But That Does Not Exonerate the Bigots and Whose Hatred Caused the Violence
There is a lot of blame to go around for the violence and deaths in
Charlottesville. Almost all of the blame goes to the
individual who drove a car into a crowd, killing one person and injuring
others. And that individual shares all
of that blame with the KKK, Nazi’s and other bigoted haters who wanted to spew
their hatred onto the American scene.
They showed up armed and dressed as militia. They did not come in peace, they came to
A small part of the blame goes to the people responsible for public safety. No not the men and women on the front lines, they bravely did their duty. But their superiors did not adequately train them in how to control a situation like the one that happened in
And totally unreported by the news media is the role Federal Judge Glen Conrad played in bringing about a situation that was conducive to violence. See, the city of
recognized that the protests and counter protests could clash. So they wisely
decided to move the protest of the removal of the statue of Robert E. Lee away
from a restricted, crowded park near downtown Charlottesville to a much larger part about a
mile away. This would allow police and
others to control the protesters and keep them from attacking those who wanted
to peacefully counter protest.
Incredibly though, a federal judge denied the city that request. He was of the opinion that moving the protest would violate the free speech rights of the protesters, that the city’s decision to move the protest was not to protect the public but to somehow punish the content of the protester’s speech.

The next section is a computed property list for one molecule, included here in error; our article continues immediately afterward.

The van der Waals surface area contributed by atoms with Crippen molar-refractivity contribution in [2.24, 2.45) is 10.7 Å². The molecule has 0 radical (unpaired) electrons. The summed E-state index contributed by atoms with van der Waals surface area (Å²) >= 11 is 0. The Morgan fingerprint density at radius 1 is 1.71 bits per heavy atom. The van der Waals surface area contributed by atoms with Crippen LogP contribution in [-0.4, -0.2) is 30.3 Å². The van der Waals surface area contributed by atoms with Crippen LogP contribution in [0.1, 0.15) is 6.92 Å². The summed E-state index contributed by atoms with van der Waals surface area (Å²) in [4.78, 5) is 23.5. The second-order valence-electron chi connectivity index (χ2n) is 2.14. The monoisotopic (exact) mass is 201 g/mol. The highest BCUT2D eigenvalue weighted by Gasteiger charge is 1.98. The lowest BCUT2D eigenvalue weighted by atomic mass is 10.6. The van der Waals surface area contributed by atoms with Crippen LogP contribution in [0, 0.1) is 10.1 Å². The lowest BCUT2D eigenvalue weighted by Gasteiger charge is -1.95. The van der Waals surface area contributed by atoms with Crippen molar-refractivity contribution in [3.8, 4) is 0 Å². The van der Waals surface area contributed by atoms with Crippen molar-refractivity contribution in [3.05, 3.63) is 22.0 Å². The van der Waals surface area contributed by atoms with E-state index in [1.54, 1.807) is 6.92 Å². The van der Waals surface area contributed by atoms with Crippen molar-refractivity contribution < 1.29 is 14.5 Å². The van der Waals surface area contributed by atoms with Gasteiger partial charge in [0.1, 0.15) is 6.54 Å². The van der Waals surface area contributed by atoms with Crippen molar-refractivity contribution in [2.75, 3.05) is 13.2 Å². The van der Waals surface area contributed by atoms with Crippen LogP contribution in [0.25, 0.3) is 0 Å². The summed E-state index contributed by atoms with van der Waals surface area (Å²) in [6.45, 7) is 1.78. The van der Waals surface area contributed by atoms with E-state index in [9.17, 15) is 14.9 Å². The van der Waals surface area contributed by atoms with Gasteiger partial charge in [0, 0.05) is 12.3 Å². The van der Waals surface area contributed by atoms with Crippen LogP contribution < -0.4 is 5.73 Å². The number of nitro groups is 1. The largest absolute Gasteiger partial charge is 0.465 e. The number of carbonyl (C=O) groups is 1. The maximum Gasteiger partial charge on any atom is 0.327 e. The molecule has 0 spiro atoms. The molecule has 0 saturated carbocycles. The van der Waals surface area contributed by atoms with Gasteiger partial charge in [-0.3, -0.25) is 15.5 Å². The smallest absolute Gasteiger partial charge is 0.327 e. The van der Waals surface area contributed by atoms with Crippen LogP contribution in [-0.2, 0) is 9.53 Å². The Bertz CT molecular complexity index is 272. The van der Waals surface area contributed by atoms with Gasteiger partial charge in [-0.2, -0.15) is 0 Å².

“Based on the current record, the court concludes that Kessler has shown that he will likely prove that the decision to revoke his permit was based on the content of his speech. Kessler's assertion in this regard is supported by the fact that the City solely revoked his permit. . . but left in place the permits issued to counter-protestors.
The disparity in treatment between the two groups with opposing views suggests that the defendants' decision to revoke Kessler's permit was based on the content of his speech rather than other neutral factors that would be equally applicable to Kessler and those protesting against him. This conclusion is bolstered by other evidence, including communications on social media indicating that members of City Council oppose Kessler's political viewpoint. At this stage of the proceedings,· the evidence cited by Kessler supports the conclusion that the City's decision constitutes a content-based restriction of speech.”
The was absurd to the nth degree. The city did not actually revoke the permit; they modified it to move the protest to a safer place. The city did not deny Kessler and his merry band of bigots the right to speak. They did not attempt to control what they would say. They simply wanted to preserve the right of free speech by moving to a better place. The fact that they let the counter protests remain where the original speech was planned supported the idea that the city was interest in keeping the peace.
Events tragically proved the city right and the judge wrong. The deaths and injuries should forever be on his conscience.